As it stands, Jersey dominated the nation when it comes to people fleeing their state before these new regulations were enacted. It’s hard to imagine how courting anarchy will reverse this trend.
Some points to consider:
1) According to New Jersey Attorney General Gurbir Grewal, “Since 2003, the year before New Jersey implemented the Juvenile Detention Alternatives Initiative, the total number of juveniles in custody per year has fallen by 80%, dropping from about 12,000 to less than 2,500. with young of color accounting for almost 90 percent of the decline.
But given this level of “progress”, why then is the need for these new regulations – especially since they were enacted under the auspices of eliminating racial disparities in the juvenile justice system? It sounds more like a misguided social engineering program than sound policy.
2) Rationalizing Governor Murphy for Heckling: “I think there are a lot of reasons people behave the way they are… Coming out of a pandemic when you’ve been locked up, when you’ve been to the distance school… work remotely… I would play in really hot weather, which is always an ingredient.
Sorry, but enduring a pandemic shouldn’t be a license to wreak havoc wherever you want, and be free from it. If we are to live in a peaceful society, blaming everyone else for their own behavior must be rejected. Personal responsibility must still count.
3) These regulations will be a boon to litigators, as municipal liability will skyrocket. What happens when an officer warns a minor to stop drinking – instead of stopping it, as it used to be – while the youngster ignores it, sucks and dies? Or when that kid who should be at the station gets behind the wheel and kills someone? You can talk about sovereign immunity all day, but in the end massive payments will be made to the families of the victims – all from the taxpayer’s wallet.
4) It is good that elected officials and police chiefs criticize the law and pressure the legislature and state governor to revise it. As GOP Senator Holly Schepisi noted: “If your 12-year-old is caught smoking weed and drinking a six-pack in your local park, the local police have no ability to do anything and he is prohibited from informing the parents of a minor. “This message must be hammered home.
But that’s not enough. Municipal attorneys must earn their wages by finding the best legal position to challenge these regulations, seeking immediate redress, and ultimately taking their case to the Supreme Court, if necessary. Conclusion: The rights to justice, domestic tranquility, general welfare and liberty, not to mention the pursuit of happiness, are violated when the police are prohibited from protecting the public and the state right is eliminated.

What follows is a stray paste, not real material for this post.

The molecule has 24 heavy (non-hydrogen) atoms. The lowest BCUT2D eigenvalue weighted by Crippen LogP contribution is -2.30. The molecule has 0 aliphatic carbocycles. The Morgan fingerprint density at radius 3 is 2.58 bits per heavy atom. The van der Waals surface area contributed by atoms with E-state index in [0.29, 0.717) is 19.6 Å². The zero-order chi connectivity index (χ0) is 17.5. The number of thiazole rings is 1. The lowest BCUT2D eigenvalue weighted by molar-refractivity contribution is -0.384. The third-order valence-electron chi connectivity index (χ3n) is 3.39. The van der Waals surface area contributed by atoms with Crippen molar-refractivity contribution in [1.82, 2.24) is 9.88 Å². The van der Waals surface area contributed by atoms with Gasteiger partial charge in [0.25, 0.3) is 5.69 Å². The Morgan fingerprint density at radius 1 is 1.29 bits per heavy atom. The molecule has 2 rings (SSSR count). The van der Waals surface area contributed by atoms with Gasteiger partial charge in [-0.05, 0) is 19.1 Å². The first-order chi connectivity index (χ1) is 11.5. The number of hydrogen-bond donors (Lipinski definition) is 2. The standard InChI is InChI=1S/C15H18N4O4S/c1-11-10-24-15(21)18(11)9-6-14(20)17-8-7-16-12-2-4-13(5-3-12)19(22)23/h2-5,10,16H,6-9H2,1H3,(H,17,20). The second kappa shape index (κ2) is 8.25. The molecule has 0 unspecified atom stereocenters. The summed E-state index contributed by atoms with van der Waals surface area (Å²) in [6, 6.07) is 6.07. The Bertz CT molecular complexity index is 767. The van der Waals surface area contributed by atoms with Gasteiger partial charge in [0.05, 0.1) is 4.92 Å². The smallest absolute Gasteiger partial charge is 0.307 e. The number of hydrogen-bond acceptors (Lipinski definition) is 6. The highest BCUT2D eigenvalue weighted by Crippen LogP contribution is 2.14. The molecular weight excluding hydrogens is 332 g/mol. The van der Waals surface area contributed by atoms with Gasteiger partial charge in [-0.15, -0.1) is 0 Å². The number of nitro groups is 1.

5) Throw the blame where it belongs most: lazy, timeless parents. Not so long ago, if you skipped an exam or got in trouble at school, you would pray that your parents wouldn’t know, because then you would be doubly punished. Shame and fear of consequences were very effective in keeping young people online. But now it’s “How dare you accuse Johnny? You are the problem, not him! And so on: From an early age, today’s kids have learned that they can’t hurt at school, on the baseball diamond, in the workplace – and yes, when ‘they behave recklessly on the shore.
For many parents today, getting involved in their children’s lives – from school to sports, activities and travel – is just too much “work”. These are the people who wanted a marriage, but got married, and wanted “children”, but became parents. For them, it is much easier to be their child’s “best friend” by providing alcohol to teenagers and looking the other way at inappropriate behavior, than it is to do the hard work of being parents.
Responsibility begins at home, but this value is growing through one door and the other. And no law can regulate that.
If New Jersey parents and politicians don’t turn around, their fate may soon resemble another great DiCaprio movie: “Titanic.”
Chris Freind is a freelance columnist and commentator whose column appears every Wednesday. He can be reached at [email protected] Follow him on Twitter @chrisfreind.